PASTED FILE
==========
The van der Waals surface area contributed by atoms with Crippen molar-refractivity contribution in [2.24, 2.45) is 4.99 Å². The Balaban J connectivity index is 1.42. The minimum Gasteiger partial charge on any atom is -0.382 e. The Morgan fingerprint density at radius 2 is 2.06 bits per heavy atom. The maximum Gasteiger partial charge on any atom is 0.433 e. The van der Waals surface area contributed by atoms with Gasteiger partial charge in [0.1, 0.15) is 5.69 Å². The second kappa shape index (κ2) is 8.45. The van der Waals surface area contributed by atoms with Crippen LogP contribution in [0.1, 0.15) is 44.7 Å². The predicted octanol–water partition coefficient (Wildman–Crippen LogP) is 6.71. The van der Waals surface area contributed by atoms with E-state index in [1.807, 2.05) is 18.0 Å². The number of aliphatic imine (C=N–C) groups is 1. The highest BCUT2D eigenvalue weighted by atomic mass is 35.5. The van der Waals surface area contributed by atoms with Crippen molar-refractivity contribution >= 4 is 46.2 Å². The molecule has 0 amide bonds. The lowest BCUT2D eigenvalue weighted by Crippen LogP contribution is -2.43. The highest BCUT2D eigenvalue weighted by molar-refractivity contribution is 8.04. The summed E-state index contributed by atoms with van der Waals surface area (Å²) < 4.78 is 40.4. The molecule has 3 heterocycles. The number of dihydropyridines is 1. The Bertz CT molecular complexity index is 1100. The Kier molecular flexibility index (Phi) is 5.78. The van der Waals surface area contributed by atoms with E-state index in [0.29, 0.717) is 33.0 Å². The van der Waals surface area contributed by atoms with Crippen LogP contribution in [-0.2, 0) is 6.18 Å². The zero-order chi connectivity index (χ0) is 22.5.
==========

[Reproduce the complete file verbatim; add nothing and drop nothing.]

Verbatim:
The van der Waals surface area contributed by atoms with Crippen molar-refractivity contribution in [2.24, 2.45) is 4.99 Å². The Balaban J connectivity index is 1.42. The minimum Gasteiger partial charge on any atom is -0.382 e. The Morgan fingerprint density at radius 2 is 2.06 bits per heavy atom. The maximum Gasteiger partial charge on any atom is 0.433 e. The van der Waals surface area contributed by atoms with Gasteiger partial charge in [0.1, 0.15) is 5.69 Å². The second kappa shape index (κ2) is 8.45. The van der Waals surface area contributed by atoms with Crippen LogP contribution in [0.1, 0.15) is 44.7 Å². The predicted octanol–water partition coefficient (Wildman–Crippen LogP) is 6.71. The van der Waals surface area contributed by atoms with E-state index in [1.807, 2.05) is 18.0 Å². The number of aliphatic imine (C=N–C) groups is 1. The highest BCUT2D eigenvalue weighted by atomic mass is 35.5. The van der Waals surface area contributed by atoms with Crippen molar-refractivity contribution >= 4 is 46.2 Å². The molecule has 0 amide bonds. The lowest BCUT2D eigenvalue weighted by Crippen LogP contribution is -2.43. The highest BCUT2D eigenvalue weighted by molar-refractivity contribution is 8.04. The summed E-state index contributed by atoms with van der Waals surface area (Å²) < 4.78 is 40.4. The molecule has 3 heterocycles. The number of dihydropyridines is 1. The Bertz CT molecular complexity index is 1100. The Kier molecular flexibility index (Phi) is 5.78. The van der Waals surface area contributed by atoms with E-state index in [0.29, 0.717) is 33.0 Å². The van der Waals surface area contributed by atoms with Crippen LogP contribution in [-0.2, 0) is 6.18 Å². The zero-order chi connectivity index (χ0) is 22.5.